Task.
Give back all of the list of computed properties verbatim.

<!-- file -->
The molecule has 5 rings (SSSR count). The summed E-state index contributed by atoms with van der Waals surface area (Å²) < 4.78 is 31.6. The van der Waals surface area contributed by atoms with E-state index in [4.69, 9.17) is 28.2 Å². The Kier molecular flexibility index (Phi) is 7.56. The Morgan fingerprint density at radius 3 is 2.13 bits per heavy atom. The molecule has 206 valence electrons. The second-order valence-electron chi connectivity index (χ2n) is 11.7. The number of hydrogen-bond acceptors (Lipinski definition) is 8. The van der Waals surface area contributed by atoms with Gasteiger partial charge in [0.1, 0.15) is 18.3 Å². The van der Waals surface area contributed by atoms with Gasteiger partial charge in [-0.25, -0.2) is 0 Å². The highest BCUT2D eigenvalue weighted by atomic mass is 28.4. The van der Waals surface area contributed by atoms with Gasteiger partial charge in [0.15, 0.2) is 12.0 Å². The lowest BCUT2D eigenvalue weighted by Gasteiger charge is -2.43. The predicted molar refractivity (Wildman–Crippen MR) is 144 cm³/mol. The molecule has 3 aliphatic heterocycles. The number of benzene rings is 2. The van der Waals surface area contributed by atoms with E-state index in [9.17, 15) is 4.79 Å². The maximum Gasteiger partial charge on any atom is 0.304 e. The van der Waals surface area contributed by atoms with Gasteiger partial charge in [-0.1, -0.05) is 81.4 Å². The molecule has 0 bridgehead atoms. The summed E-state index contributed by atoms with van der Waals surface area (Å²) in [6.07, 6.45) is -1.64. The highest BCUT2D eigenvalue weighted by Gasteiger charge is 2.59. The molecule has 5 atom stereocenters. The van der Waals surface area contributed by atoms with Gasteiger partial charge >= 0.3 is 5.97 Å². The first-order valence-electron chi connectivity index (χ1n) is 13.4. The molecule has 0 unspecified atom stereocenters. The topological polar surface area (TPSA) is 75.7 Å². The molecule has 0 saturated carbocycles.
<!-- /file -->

The molecule has 5 rings (SSSR count). The summed E-state index contributed by atoms with van der Waals surface area (Å²) < 4.78 is 31.6. The van der Waals surface area contributed by atoms with E-state index in [4.69, 9.17) is 28.2 Å². The Kier molecular flexibility index (Phi) is 7.56. The Morgan fingerprint density at radius 3 is 2.13 bits per heavy atom. The molecule has 206 valence electrons. The second-order valence-electron chi connectivity index (χ2n) is 11.7. The number of hydrogen-bond acceptors (Lipinski definition) is 8. The van der Waals surface area contributed by atoms with Gasteiger partial charge in [0.1, 0.15) is 18.3 Å². The van der Waals surface area contributed by atoms with Gasteiger partial charge in [-0.25, -0.2) is 0 Å². The highest BCUT2D eigenvalue weighted by atomic mass is 28.4. The van der Waals surface area contributed by atoms with Gasteiger partial charge in [0.15, 0.2) is 12.0 Å². The lowest BCUT2D eigenvalue weighted by Gasteiger charge is -2.43. The predicted molar refractivity (Wildman–Crippen MR) is 144 cm³/mol. The molecule has 3 aliphatic heterocycles. The number of benzene rings is 2. The van der Waals surface area contributed by atoms with E-state index in [9.17, 15) is 4.79 Å². The maximum Gasteiger partial charge on any atom is 0.304 e. The van der Waals surface area contributed by atoms with Gasteiger partial charge in [-0.1, -0.05) is 81.4 Å². The molecule has 0 bridgehead atoms. The summed E-state index contributed by atoms with van der Waals surface area (Å²) in [6.07, 6.45) is -1.64. The highest BCUT2D eigenvalue weighted by Gasteiger charge is 2.59. The molecule has 5 atom stereocenters. The van der Waals surface area contributed by atoms with Gasteiger partial charge >= 0.3 is 5.97 Å². The first-order valence-electron chi connectivity index (χ1n) is 13.4. The molecule has 0 unspecified atom stereocenters. The topological polar surface area (TPSA) is 75.7 Å². The molecule has 0 saturated carbocycles.